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Regular version of the site

Personal Cars

What Determines the Number of Cars in the City

© WIKIMEDIA COMMONS

HSE Centre for Transport Economy has conducted the first econometric analysis of the factors influencing the level of automobilization in major Russian cities. The results were discussed at the 20th April International Academic Conference. Here, IQ.HSE reveals the main results of the study.

As it was

The level of automobilization is based on the number of cars per 1,000 residents. In developed countries, it has actively grown since the middle of the 20th century: the US surpassed the level of 300 cars in the 1940s, while in Germany, this happened in the 1970s.

In the USSR, these dynamics were a result of restrictions on the purchase of personal transport. The bright сommunist future predicted 150-180 cars per 1,000 residents. In 1990, there were only 80 cars per 1,000, including no more than 50 private cars.

As it is

After the breakup of the Soviet Union the figures increased 4.8 times from 63 to 305 cars between 1991 and 2017. The volume of passenger traffic by trams and trolleybuses fell just as dramatically by 5.8 times from 15.6 to 2.7 billion people.
Currently, the level of automobilization in different regions of the Russian Federation varies significantly. For example, in large cities it can be anything from 177 cars per 1000 residents in Makhachkala to 515 in Vladivostok.

Level of automobilization in large Russian cities
(with population greater than 500,000 people, January 1, 2018)

Highest rates
(number of cars per 1000 residents)
Vladivostok — 515
Krasnodar — 361
Samara — 335
St. Petersburg — 316
Tyumen — 298

Lowest rates
(number of cars per 1000 residents)
Makhachkala — 177
Novokuznetsk — 231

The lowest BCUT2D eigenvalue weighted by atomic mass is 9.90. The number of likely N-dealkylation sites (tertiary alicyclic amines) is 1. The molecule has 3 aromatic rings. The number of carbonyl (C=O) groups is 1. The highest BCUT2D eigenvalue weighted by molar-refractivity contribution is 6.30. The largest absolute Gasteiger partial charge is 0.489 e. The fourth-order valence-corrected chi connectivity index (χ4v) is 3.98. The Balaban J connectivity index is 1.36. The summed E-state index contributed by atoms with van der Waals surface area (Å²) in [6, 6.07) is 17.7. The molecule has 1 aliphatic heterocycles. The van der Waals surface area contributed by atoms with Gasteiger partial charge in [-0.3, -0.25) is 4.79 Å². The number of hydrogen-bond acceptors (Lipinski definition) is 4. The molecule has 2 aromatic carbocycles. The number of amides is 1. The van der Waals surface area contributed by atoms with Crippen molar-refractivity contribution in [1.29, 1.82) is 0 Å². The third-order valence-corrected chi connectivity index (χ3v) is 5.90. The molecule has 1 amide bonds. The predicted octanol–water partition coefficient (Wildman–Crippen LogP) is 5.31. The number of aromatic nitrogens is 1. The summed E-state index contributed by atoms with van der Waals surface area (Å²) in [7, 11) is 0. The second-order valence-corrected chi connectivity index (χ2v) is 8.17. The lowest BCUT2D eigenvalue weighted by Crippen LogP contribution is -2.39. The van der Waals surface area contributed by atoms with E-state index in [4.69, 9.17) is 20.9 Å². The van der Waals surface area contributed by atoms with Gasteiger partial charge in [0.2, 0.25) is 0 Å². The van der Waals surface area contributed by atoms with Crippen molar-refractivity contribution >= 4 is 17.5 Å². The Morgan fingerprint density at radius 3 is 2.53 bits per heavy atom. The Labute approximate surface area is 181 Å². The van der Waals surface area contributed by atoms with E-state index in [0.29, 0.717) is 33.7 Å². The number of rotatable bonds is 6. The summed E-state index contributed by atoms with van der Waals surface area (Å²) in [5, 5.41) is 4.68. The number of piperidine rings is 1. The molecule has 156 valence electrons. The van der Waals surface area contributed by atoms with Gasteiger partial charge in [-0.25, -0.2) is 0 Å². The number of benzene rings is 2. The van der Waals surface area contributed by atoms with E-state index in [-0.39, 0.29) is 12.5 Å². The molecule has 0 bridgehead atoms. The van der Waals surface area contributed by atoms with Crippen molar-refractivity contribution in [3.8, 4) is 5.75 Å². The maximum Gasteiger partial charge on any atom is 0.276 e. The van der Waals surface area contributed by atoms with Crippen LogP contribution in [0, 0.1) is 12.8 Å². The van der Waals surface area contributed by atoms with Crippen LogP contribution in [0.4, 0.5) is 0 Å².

Perm — 236
Kemerovo — 238
Khabarovsk — 243

Methodology

To determine factors affecting the level of automobilization, the researchers analyzed the rates in 35 Russian cities with a population of more than 500,000 people (except Moscow and St. Petersburg) for seven years — from 2009 to 2015.

Two types of econometric models were built using data from the Rosstat and AUTOSTAT agencies: disaggregated (analysis based on the results of the population survey) and aggregated (analysis of different geographical scales — transport areas, etc.).

The impact of social and economic factors on the level of automobilization
(a modification of the econometric model)

log(car_rate it) = α i + β 1 log(rwage it) + β 2 log(square_pp it) +
+ β 3 log(density it) + β 4 log(trip it)

car_rate it — level of automobilization
(number of cars per 1000 residents of city i in year t);
rwage it — actual salary in city i in year t;
square_pp it — total living area per resident,
square meters, in city i in year t, 
density it — population density in city i
(1000 residents per square km) in city i in year t;
trip it — average number of trips
by public transport in city i in year t.

Results

The analysis of geographical parameters (aggregated model) determined the connection with the average level of salaries in the city, housing, population density and the number of trips on public transport:

 with an increase in the average wage of 1%, the level of automobilization rises by 0.59%;

 with an increase in the total living area per resident of 1% it rises by 1.07%;

 with an increase in population density of 1% it decreases by 0.82%;

 with an increase in the use of public transport of 1% it decreases by 0.06%.

The results of the study of households (disaggregated model) showed that the family income positively influences car availability in a family: with income growth of 1%, the probability of owning a car increases by 0.34%.

Suburban real estate also contributes to automobilization. If family members actively use public transport, car ownership reduces.

The obtained results conform to the results of studies conducted in other countries.

IQ

Authors:
Tatiana Kulakova, Director of the Centre for Transport Economy
Elena Koncheva, Junior Research Fellow of the Centre for Transport Economy
Maria Moiseeva, Chief Expert of the Centre for Transport Economy
Author: Svetlana Saltanova, April 25